Having been a bed wetter until the age of 15, I know only too well the impact this has on the phycological wellbeing of a child.
I grew up in a era of shame and discipline when I wet the bed. My nose was rubbed onto wet sheets, I had to hand wash my sheets, was put on special diets with no sweets (everyone else could have ice cream) and limited fluid after 5 pm, nothing after 8pm even in summer.
They tried medicating me, making me go to bed early, special diets, nothing worked until we bought a bed wetting alarm. It took less than three weeks for me to be “cured”.
Bed wetting affects 12% of children between the ages of 6 and 15 years of age. The Royal Children’s Hospital in Melbourne state “most children will have no lasting problems from bed wetting, but they often feel embarrassed or ashamed.”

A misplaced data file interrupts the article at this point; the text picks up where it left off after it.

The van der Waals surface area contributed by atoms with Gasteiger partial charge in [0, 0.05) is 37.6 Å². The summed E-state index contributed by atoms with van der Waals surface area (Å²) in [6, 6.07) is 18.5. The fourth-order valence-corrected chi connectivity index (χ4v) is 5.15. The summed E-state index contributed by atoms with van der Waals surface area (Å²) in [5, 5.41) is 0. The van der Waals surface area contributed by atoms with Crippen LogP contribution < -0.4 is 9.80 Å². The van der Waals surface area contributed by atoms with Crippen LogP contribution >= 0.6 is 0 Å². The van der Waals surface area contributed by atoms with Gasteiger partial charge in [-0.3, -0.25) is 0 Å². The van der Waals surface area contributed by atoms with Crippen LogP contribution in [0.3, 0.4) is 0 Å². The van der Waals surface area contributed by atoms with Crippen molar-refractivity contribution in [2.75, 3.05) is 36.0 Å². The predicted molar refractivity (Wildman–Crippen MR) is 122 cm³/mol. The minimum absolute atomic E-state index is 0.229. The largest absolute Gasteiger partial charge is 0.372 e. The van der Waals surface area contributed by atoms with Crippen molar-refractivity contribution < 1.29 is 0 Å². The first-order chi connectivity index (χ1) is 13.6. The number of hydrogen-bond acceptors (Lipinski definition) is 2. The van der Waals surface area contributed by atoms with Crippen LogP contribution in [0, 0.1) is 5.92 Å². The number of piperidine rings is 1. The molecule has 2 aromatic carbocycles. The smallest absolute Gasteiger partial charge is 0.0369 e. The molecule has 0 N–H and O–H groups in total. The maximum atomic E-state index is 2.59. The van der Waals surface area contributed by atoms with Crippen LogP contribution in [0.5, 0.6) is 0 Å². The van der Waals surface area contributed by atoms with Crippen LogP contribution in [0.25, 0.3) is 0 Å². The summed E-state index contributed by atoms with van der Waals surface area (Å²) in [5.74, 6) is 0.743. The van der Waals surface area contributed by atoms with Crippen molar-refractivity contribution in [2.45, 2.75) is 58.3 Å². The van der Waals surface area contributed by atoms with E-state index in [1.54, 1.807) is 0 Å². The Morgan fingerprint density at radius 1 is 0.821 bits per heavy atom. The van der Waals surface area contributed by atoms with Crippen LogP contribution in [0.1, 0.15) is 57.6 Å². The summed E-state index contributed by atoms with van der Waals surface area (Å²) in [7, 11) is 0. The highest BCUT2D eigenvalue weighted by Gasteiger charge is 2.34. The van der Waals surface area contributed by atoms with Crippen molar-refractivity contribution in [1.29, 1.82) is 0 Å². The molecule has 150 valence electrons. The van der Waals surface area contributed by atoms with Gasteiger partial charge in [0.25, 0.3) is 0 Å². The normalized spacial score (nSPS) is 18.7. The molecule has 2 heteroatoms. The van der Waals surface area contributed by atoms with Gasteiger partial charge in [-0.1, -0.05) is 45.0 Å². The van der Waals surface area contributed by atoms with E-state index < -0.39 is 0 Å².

It’s important to realise that there can be many causes of bed wetting, including being deep sleepers but also can be caused by having small bladders and BioLife encourages parents to seek professional help for your kids.
The bed wetting Institute states that “children who continue to wet on a regular basis can be treated at five years of age. It is often easier to treat children when they are young and before it becomes a social problem.
So, if your child is bed wetting after 5 years old, reach out to places like the bed wetting institute or your GP and consider training and a alarm, like Oopsie Hero’s plus to set your child up for a future without embarrassment and shame.